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In an irreducible stochastic game, no single player can prevent the stochas-tic process on states from being irreducible, so the other players can ensure that the current state has little effect on events in the distant future. This paper provides a sufficient condition for the folk theorem in irreducible stochastic games with imperfect public monitoring,(More)
This paper studies N player infinitely repeated games with imperfect private monitoring where the discount factor is close to unity. Ely and Valimaki [4] (written as EV below) construct a strategy which makes players indifferent among their actions in each period and show the folk theorem in prisoner's dilemma games with two players when monitoring is(More)
The present paper provides a limit characterization of the payoff set supported by belief-free equilibria in repeated games with private monitoring, as the discount factor approaches one and the noise on private information vanishes. Contrary to the conjecture by Ely, Hörner, and Olszewski (2005), in many of the three-or-more player games, the payoff set is(More)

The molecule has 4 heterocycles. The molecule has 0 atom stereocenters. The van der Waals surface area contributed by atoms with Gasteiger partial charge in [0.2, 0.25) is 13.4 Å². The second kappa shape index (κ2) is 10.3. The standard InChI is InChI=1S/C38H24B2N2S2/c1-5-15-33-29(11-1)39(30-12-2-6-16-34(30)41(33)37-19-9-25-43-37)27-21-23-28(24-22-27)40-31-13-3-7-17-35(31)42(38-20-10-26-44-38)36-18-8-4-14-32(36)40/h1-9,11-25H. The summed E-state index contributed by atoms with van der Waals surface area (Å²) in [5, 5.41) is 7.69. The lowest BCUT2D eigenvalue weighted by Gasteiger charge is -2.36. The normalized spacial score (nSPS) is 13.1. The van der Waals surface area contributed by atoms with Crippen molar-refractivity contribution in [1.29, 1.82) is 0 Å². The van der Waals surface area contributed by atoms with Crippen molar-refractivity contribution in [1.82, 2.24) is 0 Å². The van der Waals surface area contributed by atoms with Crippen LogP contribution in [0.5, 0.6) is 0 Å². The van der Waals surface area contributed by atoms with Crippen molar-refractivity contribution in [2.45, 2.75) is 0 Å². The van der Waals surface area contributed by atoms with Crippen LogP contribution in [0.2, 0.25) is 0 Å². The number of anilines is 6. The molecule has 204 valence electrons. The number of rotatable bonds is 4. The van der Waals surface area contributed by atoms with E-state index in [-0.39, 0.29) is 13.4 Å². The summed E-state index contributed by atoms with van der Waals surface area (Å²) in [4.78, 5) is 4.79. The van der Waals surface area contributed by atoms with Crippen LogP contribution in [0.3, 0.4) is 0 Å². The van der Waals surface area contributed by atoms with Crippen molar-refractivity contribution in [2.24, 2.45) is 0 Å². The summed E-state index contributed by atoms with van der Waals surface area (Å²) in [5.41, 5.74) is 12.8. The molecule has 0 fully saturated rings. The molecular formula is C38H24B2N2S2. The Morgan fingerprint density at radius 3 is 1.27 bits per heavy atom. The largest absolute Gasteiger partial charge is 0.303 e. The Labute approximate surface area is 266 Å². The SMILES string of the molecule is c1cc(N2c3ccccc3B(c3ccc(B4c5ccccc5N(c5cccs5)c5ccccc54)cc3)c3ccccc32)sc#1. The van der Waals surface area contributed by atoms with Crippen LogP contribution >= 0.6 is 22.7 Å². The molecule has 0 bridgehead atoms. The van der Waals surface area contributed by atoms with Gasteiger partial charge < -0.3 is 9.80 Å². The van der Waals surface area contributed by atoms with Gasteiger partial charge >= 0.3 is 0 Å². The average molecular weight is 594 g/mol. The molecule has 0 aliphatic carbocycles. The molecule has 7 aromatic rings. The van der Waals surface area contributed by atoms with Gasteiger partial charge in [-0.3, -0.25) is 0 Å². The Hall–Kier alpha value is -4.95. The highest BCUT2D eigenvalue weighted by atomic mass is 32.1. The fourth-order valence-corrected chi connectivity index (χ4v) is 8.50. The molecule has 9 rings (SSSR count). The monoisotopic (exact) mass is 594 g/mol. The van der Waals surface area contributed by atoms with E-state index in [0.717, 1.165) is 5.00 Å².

for helpful comments, and to NSF grants SES-03-14713 and SES-06-646816 for financial support. Abstract: The theory of learning in games studies how, which and what kind of equilibria might arise as a consequence of a long-run non-equilibrium process of learning, adaptation and/or imitation. If agents' strategies are completely observed at the end of each(More)
We investigate whether players in a long-run relationship can maintain cooperation when the details of the underlying game are unknown. Specifically , we consider a new class of repeated games with private monitoring, where an unobservable state of the world influences the payoff functions and/or the monitoring structure. Each player privately learns the(More)
In two-sided matching markets in which some doctors form couples, we present an algorithm that finds all the stable matchings whenever one exists, and otherwise shows that there is no stable matching. Extending the methodology of Echenique and Yenmez (2006), we characterize the set of stable matchings as the fixed points of a monotone decreasing function(More)